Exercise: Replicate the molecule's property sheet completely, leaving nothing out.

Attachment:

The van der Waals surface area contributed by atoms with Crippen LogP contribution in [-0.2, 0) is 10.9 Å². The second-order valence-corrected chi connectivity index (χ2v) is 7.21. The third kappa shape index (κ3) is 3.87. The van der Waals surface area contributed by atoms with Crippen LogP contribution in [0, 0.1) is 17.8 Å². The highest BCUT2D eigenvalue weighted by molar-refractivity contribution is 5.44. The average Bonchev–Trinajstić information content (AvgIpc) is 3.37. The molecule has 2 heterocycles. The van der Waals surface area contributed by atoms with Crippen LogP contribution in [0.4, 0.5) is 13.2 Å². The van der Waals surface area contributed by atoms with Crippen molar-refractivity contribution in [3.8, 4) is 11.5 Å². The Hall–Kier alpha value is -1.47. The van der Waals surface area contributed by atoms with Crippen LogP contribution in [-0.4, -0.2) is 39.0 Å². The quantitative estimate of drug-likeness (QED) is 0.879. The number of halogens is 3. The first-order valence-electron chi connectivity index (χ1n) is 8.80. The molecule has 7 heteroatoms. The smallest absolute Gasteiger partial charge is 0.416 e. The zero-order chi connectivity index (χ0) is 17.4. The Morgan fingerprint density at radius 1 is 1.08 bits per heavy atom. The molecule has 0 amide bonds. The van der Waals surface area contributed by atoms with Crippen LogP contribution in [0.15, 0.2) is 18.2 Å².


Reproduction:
The van der Waals surface area contributed by atoms with Crippen LogP contribution in [-0.2, 0) is 10.9 Å². The second-order valence-corrected chi connectivity index (χ2v) is 7.21. The third kappa shape index (κ3) is 3.87. The van der Waals surface area contributed by atoms with Crippen LogP contribution in [0, 0.1) is 17.8 Å². The highest BCUT2D eigenvalue weighted by molar-refractivity contribution is 5.44. The average Bonchev–Trinajstić information content (AvgIpc) is 3.37. The molecule has 2 heterocycles. The van der Waals surface area contributed by atoms with Crippen LogP contribution in [0.4, 0.5) is 13.2 Å². The van der Waals surface area contributed by atoms with Crippen molar-refractivity contribution in [3.8, 4) is 11.5 Å². The Hall–Kier alpha value is -1.47. The van der Waals surface area contributed by atoms with Crippen LogP contribution in [-0.4, -0.2) is 39.0 Å². The quantitative estimate of drug-likeness (QED) is 0.879. The number of halogens is 3. The first-order valence-electron chi connectivity index (χ1n) is 8.80. The molecule has 7 heteroatoms. The smallest absolute Gasteiger partial charge is 0.416 e. The zero-order chi connectivity index (χ0) is 17.4. The Morgan fingerprint density at radius 1 is 1.08 bits per heavy atom. The molecule has 0 amide bonds. The van der Waals surface area contributed by atoms with Crippen LogP contribution in [0.15, 0.2) is 18.2 Å².